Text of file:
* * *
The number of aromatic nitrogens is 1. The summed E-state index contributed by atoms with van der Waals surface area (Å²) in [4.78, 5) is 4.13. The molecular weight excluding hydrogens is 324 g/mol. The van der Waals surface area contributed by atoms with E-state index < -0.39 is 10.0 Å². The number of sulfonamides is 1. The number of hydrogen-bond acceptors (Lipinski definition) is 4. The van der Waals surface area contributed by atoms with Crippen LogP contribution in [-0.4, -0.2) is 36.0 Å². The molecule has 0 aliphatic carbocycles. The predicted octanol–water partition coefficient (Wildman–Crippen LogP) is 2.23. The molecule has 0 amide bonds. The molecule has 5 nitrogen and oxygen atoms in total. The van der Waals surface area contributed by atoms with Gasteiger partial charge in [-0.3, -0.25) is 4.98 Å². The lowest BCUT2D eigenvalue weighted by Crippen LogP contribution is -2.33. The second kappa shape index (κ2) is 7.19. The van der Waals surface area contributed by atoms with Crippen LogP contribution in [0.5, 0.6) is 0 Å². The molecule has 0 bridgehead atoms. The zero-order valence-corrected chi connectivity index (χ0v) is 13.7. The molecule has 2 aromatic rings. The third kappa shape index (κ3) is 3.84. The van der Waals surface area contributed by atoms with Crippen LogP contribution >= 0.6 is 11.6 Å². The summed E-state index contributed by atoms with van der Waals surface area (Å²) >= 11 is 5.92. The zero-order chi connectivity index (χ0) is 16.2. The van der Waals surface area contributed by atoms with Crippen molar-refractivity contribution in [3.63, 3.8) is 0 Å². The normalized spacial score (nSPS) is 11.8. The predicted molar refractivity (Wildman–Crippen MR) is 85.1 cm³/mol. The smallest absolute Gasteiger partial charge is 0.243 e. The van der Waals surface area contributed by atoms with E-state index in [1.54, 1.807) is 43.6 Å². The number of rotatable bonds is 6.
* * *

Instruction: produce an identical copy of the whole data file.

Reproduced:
The number of aromatic nitrogens is 1. The summed E-state index contributed by atoms with van der Waals surface area (Å²) in [4.78, 5) is 4.13. The molecular weight excluding hydrogens is 324 g/mol. The van der Waals surface area contributed by atoms with E-state index < -0.39 is 10.0 Å². The number of sulfonamides is 1. The number of hydrogen-bond acceptors (Lipinski definition) is 4. The van der Waals surface area contributed by atoms with Crippen LogP contribution in [-0.4, -0.2) is 36.0 Å². The molecule has 0 aliphatic carbocycles. The predicted octanol–water partition coefficient (Wildman–Crippen LogP) is 2.23. The molecule has 0 amide bonds. The molecule has 5 nitrogen and oxygen atoms in total. The van der Waals surface area contributed by atoms with Gasteiger partial charge in [-0.3, -0.25) is 4.98 Å². The lowest BCUT2D eigenvalue weighted by Crippen LogP contribution is -2.33. The second kappa shape index (κ2) is 7.19. The van der Waals surface area contributed by atoms with Crippen LogP contribution in [0.5, 0.6) is 0 Å². The molecule has 0 bridgehead atoms. The zero-order valence-corrected chi connectivity index (χ0v) is 13.7. The molecule has 2 aromatic rings. The third kappa shape index (κ3) is 3.84. The van der Waals surface area contributed by atoms with Crippen LogP contribution >= 0.6 is 11.6 Å². The summed E-state index contributed by atoms with van der Waals surface area (Å²) >= 11 is 5.92. The zero-order chi connectivity index (χ0) is 16.2. The van der Waals surface area contributed by atoms with Crippen molar-refractivity contribution in [3.63, 3.8) is 0 Å². The normalized spacial score (nSPS) is 11.8. The predicted molar refractivity (Wildman–Crippen MR) is 85.1 cm³/mol. The smallest absolute Gasteiger partial charge is 0.243 e. The van der Waals surface area contributed by atoms with E-state index in [1.54, 1.807) is 43.6 Å². The number of rotatable bonds is 6.